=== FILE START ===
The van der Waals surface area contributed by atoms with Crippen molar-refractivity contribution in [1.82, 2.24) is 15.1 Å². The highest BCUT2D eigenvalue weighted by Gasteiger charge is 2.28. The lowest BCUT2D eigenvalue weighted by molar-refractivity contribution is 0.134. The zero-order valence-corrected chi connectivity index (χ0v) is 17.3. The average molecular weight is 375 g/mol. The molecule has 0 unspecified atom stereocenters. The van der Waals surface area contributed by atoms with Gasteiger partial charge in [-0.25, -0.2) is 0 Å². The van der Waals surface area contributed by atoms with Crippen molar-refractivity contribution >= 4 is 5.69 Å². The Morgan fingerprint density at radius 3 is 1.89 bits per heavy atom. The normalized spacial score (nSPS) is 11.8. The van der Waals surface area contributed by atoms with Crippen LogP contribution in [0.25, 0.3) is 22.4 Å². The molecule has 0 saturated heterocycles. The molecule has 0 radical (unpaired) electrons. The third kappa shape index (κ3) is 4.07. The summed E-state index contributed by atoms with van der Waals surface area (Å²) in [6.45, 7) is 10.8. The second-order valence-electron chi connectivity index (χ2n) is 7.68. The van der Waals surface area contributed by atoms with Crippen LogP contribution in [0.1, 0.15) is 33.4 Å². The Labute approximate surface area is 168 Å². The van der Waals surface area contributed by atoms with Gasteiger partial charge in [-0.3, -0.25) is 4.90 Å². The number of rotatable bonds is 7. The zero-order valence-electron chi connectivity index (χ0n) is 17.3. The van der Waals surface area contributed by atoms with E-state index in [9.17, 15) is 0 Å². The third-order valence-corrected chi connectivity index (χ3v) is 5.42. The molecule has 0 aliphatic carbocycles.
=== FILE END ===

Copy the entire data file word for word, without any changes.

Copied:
The van der Waals surface area contributed by atoms with Crippen molar-refractivity contribution in [1.82, 2.24) is 15.1 Å². The highest BCUT2D eigenvalue weighted by Gasteiger charge is 2.28. The lowest BCUT2D eigenvalue weighted by molar-refractivity contribution is 0.134. The zero-order valence-corrected chi connectivity index (χ0v) is 17.3. The average molecular weight is 375 g/mol. The molecule has 0 unspecified atom stereocenters. The van der Waals surface area contributed by atoms with Gasteiger partial charge in [-0.25, -0.2) is 0 Å². The van der Waals surface area contributed by atoms with Crippen molar-refractivity contribution >= 4 is 5.69 Å². The Morgan fingerprint density at radius 3 is 1.89 bits per heavy atom. The normalized spacial score (nSPS) is 11.8. The van der Waals surface area contributed by atoms with Crippen LogP contribution in [0.25, 0.3) is 22.4 Å². The molecule has 0 saturated heterocycles. The molecule has 0 radical (unpaired) electrons. The third kappa shape index (κ3) is 4.07. The summed E-state index contributed by atoms with van der Waals surface area (Å²) in [6.45, 7) is 10.8. The second-order valence-electron chi connectivity index (χ2n) is 7.68. The van der Waals surface area contributed by atoms with Crippen LogP contribution in [0.1, 0.15) is 33.4 Å². The Labute approximate surface area is 168 Å². The van der Waals surface area contributed by atoms with Gasteiger partial charge in [-0.3, -0.25) is 4.90 Å². The number of rotatable bonds is 7. The zero-order valence-electron chi connectivity index (χ0n) is 17.3. The van der Waals surface area contributed by atoms with E-state index in [9.17, 15) is 0 Å². The third-order valence-corrected chi connectivity index (χ3v) is 5.42. The molecule has 0 aliphatic carbocycles.